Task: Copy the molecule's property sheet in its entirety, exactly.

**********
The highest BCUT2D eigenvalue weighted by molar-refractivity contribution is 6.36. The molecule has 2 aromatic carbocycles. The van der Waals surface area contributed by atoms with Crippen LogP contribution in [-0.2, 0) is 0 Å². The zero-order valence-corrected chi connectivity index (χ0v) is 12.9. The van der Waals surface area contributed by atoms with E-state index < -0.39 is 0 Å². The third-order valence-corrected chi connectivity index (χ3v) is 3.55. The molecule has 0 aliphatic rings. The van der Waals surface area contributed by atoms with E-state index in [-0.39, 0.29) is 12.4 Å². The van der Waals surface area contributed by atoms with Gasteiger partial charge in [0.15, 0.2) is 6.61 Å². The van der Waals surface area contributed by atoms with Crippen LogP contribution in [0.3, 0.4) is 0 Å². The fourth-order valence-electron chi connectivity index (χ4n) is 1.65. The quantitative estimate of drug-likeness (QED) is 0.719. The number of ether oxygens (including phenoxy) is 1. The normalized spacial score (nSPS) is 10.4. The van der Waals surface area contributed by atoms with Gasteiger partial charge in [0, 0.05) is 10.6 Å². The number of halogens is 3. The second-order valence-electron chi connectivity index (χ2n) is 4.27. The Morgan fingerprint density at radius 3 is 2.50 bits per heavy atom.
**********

The highest BCUT2D eigenvalue weighted by molar-refractivity contribution is 6.36. The molecule has 2 aromatic carbocycles. The van der Waals surface area contributed by atoms with Crippen LogP contribution in [-0.2, 0) is 0 Å². The zero-order valence-corrected chi connectivity index (χ0v) is 12.9. The van der Waals surface area contributed by atoms with E-state index < -0.39 is 0 Å². The third-order valence-corrected chi connectivity index (χ3v) is 3.55. The molecule has 0 aliphatic rings. The van der Waals surface area contributed by atoms with E-state index in [-0.39, 0.29) is 12.4 Å². The van der Waals surface area contributed by atoms with Gasteiger partial charge in [0.15, 0.2) is 6.61 Å². The van der Waals surface area contributed by atoms with Crippen LogP contribution in [0.3, 0.4) is 0 Å². The fourth-order valence-electron chi connectivity index (χ4n) is 1.65. The quantitative estimate of drug-likeness (QED) is 0.719. The number of ether oxygens (including phenoxy) is 1. The normalized spacial score (nSPS) is 10.4. The van der Waals surface area contributed by atoms with Gasteiger partial charge in [0, 0.05) is 10.6 Å². The number of halogens is 3. The second-order valence-electron chi connectivity index (χ2n) is 4.27. The Morgan fingerprint density at radius 3 is 2.50 bits per heavy atom.